The longer you stay at a company, the harder it can be to see that it’s time to leave–especially if your long-term goal is to wind up in a leadership position. After all, knowing the ropes, and which colleagues take milk in their coffee, can feel comforting. As a result, you may stick around for the wrong reasons, long after you’ve determined you need a new challenge–and that chances of getting one by staying put are next to zero.
The easiest way to get unstuck and forge your own path into a leadership role–be it in- or outside your company–is to ask yourself these four questions.
1. Am I Still A Solid Fit?
Corporate cultures are rarely static. They can change fast anytime mergers, leadership transitions, turnarounds, business-model changes, or industry disruption force an organization to realign. These shifts can leave the company unrecognizable to longtime employees, who might start to feel like they no longer fit.
There are at least two factors to consider here: When your defining skills and talents are no longer valued, and when your ideas and aspirations no longer sync up with the organization’s. In either case, it’s a signal that you may need to reposition yourself in order to work your way toward a C-level role.
2. Am I About To Be Passed Over?
Many people start looking for new opportunities after failing to land a job they really want. Say you’ve spent a decade or more rising up in an organization, and you’re parked a level or two away from the top team. Then a C-suite succession opportunity presents itself and you make it onto the shortlist. Ultimately, though, you aren’t the one chosen. Now you have a choice to make: stay or go?
I watched this unfold up close when I was leading executive talent development at Cisco, and Chuck Robbins succeeded John Chambers as CEO in 2015. In the wake of the transition, we lost several top executives, not because they lacked talent (they were high performers who had been considered for the CEO role) but because they felt they needed to move on to have a shot at a top spot somewhere else. The fact that they came so close at Cisco was a wake-up call: They were ready for bigger things.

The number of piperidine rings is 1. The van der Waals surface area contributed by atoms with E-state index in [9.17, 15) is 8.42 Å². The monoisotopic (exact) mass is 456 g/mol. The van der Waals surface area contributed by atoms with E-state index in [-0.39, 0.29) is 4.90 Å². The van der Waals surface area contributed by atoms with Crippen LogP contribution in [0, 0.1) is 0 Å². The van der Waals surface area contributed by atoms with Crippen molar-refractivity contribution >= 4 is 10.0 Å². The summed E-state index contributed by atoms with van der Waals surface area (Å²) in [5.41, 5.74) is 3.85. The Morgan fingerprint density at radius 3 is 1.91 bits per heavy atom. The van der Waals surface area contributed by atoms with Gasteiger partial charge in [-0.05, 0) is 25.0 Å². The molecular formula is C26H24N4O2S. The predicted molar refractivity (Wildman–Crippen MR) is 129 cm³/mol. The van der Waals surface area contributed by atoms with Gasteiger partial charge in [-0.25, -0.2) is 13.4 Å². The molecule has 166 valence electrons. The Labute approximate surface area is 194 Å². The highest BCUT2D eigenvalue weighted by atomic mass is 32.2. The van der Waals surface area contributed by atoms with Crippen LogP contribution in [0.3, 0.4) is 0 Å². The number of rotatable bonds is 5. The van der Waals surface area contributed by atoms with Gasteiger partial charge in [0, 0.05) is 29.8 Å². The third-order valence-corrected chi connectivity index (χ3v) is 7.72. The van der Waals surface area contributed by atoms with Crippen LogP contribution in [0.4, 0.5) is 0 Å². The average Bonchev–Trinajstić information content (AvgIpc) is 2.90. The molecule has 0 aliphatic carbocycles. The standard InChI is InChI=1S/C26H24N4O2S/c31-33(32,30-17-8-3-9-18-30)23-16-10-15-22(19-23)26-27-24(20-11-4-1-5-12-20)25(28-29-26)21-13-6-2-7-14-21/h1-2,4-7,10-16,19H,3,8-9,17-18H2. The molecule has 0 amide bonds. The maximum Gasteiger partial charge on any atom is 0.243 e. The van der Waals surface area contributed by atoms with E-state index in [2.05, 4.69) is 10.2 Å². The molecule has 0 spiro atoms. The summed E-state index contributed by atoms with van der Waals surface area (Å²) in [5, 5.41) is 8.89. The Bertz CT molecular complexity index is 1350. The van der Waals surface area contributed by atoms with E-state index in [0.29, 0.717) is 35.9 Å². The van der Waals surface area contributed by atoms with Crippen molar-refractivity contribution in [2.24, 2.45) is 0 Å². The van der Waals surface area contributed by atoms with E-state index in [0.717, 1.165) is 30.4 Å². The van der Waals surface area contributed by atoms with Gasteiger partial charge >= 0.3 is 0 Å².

3. How Fast Is My Career Clock Ticking?
Even if you aren’t passed over for a leadership role, you may find yourself worrying about your career timeline: How close are you to achieving your next objective, and are you being offered the assignments that will help you grow and develop?
One executive I know runs an $8 billion business unit in the telecom sector. He could be the CEO someday, and everyone around him knows it. But he simply doesn’t want to be the chief executive at the company where he currently works. He knows it will take too long, and he’s not willing to wait. Instead, he’s working toward joining a smaller, more entrepreneurial organization where he can move up much faster along a more predictable path. If you’re ready for something bigger, but there’s no opportunity where you are–or you’re not first or second in line–it may be a signal that the time is right to look elsewhere.
Other timing issues come into play as well: Is your organization in questionable health? Is it being acquired? Is your industry failing to transform fast enough? Situations like this might mean it’s time to carve an alternative path to the top.
4. What’s My Next Growth Opportunity?
It’s not uncommon for an executive to leave a longtime leadership position at a large organization for a C-suite role at a smaller firm. The career advancement can be difficult to resist. But there’s more to this than the status of a top spot. Most of us need to feel challenged. If you’re no longer learning, chances are you need to start looking for your next growth opportunity, either internally or externally. That might even mean a lateral move; sometimes growth is more about experience than enhancing a job title, especially if you know the skills you’ll develop will help you move up further down the line.
It’s likely that no one thing–growth, timing, learning–will be the factor that compels you to start planning a new career path when your route to the C-suite feels blocked. It’s always a combination of factors. But with a little self-reflection, these questions can help you weigh the risks of a move and consider options you might not have thought about otherwise.
Cassandra Frangos is the author of Crack the C-Suite Code: How Successful Leaders Make It to the Top and is a consultant at Spencer Stuart, where she focuses on collaborating with Fortune 500 leadership teams on executive assessments, succession planning, leadership development, and top team effectiveness.